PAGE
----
Far be it from me to put a damper on the seasonal festivities, but is anybody else noticing a kind of restrained hysteria in the news, at the stores, out on the streets?
Oftentimes, it helps to get a little perspective. Tina Brown, everyone’s favorite gadabout with a standing invitation to every dinner party, soiree or cocktail drop-in around town, tells those of us not on the guest list what’s being chatted up these days among the glitterati. Any ideas? Turns out it’s the story that refuses to die.
I guess we take refuge in the Tiger [Woods] story because it’s so much more fun and less scary than the stuff we ought to be worrying about but can actually do nothing about. More than 15 million people out of work, 46.3 million people with no health insurance. The sickening conundrum of Afghanistan.
In the face of all this, the Tiger story is full of the reassuring primal juice that’s so lacking from our national politics. Everyone is tired of not understanding things: why the banks got away with it, why people still can’t get a loan, how our Afghan troop “surge” is suddenly going to make Karzai into George Washington. Even the Senate doesn’t understand what’s in the health care bill. …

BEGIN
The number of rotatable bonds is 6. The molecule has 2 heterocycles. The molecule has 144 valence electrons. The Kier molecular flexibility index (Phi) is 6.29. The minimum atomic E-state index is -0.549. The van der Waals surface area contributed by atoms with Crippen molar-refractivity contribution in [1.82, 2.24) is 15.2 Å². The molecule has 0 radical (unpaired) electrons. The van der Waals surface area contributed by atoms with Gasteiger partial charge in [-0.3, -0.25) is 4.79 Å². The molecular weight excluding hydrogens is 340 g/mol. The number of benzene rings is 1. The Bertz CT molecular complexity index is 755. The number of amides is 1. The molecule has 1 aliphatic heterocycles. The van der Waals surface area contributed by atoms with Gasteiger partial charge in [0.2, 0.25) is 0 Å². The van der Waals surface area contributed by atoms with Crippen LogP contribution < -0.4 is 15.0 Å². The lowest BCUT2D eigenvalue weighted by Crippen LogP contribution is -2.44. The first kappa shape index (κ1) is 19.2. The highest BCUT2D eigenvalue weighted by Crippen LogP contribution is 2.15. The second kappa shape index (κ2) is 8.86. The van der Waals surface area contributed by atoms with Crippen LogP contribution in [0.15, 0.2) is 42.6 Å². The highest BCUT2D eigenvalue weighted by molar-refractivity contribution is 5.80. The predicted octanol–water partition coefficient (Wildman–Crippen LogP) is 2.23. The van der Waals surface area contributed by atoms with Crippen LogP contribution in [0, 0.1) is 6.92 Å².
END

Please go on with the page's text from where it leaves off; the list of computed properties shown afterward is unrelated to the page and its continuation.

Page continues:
The nation bleeds but we seem to have a president for whom emotion is notional. … We liked Obama’s low temperature on the campaign trail, but now life is grim and, baby, it’s cold out there. The glaciers are melting, the deserts expanding, the seas rising, even the ice and snow at the North Pole disappearing but most people are frightened of something more horribly local—the loss of their job. Santa Claus is drowning in the cold dark water alongside the polar bears.
So much safer to cost out what Tiger’s peccadilloes have wrought on his marriage or his annual income than it is to consider what the horrors of the past decade may end up costing all of us.
The Tiger Binge